Oh, and I probably won’t be going back there ’til spring anyway. Hunting season starts in four weeks, and things get a little weird up there. (The trail borders on or travels through state game land.) Gunshots all over the place, more activity in the parking lot (which was already littered with broken glass yesterday from what I’m assuming was a break-in last weekend or the weekend before). I’d have to wear orange (which is money I don’t want to spend). But more than that, even now, the leaves are falling and obscuring the trail! The rocks are dangerous enough when you can see them. I shudder thinking about how easy it would be to twist an ankle or a knee when the rocks are covered by leaves.

Trekking poles: The Locura ones have turned out to be a bust. The locking mechanism broke within 25 miles. I won’t go with a twist-lock again. I ordered a set of Black Diamond Z-poles, and we’ll see how they do. I’ve heard good things and bad things, but I’m not hard on the poles (and even pushed all the way down, the Locura ones saved me many times yesterday, so I know I’m not being so hard that I’m snapping things). If the BDs don’t work out, I’m going to try Leki speedlocks.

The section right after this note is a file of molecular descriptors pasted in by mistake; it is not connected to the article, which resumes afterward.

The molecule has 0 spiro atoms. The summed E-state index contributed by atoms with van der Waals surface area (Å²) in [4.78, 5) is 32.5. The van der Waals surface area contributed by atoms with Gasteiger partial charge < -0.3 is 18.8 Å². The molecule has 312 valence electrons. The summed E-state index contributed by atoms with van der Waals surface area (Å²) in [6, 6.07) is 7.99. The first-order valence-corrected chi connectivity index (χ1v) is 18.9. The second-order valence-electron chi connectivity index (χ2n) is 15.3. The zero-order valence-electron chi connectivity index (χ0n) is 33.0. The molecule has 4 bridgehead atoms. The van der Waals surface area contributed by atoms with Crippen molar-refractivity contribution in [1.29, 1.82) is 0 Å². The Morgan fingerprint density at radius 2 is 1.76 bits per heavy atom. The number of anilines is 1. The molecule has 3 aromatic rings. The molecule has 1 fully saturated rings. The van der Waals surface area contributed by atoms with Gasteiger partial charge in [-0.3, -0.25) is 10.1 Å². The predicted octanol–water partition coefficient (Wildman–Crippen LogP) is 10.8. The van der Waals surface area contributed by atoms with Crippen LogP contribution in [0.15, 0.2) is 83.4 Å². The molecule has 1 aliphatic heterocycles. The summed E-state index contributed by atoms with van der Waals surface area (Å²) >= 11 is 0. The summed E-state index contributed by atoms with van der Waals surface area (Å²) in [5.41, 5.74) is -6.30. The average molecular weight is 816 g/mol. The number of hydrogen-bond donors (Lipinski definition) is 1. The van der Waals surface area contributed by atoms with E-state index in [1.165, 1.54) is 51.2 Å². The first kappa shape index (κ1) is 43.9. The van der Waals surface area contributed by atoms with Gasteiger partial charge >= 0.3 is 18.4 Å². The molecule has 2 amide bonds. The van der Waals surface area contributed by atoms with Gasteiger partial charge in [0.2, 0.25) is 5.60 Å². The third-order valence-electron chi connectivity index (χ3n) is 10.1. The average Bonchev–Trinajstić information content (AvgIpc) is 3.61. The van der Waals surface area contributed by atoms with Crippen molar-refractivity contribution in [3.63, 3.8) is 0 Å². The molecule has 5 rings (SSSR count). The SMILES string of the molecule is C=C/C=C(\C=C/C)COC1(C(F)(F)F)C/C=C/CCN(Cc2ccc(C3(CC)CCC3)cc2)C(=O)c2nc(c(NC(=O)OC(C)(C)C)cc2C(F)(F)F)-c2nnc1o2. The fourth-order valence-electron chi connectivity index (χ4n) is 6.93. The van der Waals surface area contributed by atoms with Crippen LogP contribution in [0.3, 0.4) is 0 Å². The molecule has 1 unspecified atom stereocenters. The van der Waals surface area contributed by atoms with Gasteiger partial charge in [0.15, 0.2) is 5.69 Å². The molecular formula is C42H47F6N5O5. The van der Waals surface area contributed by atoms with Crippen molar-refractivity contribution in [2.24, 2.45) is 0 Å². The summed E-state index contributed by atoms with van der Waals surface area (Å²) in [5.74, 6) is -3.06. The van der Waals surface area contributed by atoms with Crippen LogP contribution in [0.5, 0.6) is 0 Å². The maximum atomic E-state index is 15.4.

Pack. Did I say this? I need to bite the bullet and order my pack. I used a 15-pound day pack, but it has no hip belt for one, so all the weight was on my shoulders, which I thought was dangerous and not really good in the training department. Plus, I kept having to jury-rig modifications that the final pack will have installed, which was a pain in the ass. Things like a water bottle holder, a hydration sleeve. So… Circuit or Catalyst? Circuit or Catalyst? I really keep going back and forth. (Today, this minute, I’m leaning toward the Circuit because did I mention my feet HURT LIKE HELL yesterday? But I’m carrying some bulky comfort gear for sleeping—not heavy, but I’m worried about having those extra 200 cubic inches.) I can’t buy for another month, so I have quite a lot of time yet to continue vacillating.

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Categories: Appalachian Trail, Gear, Planning, training | Tags: , , | Leave a comment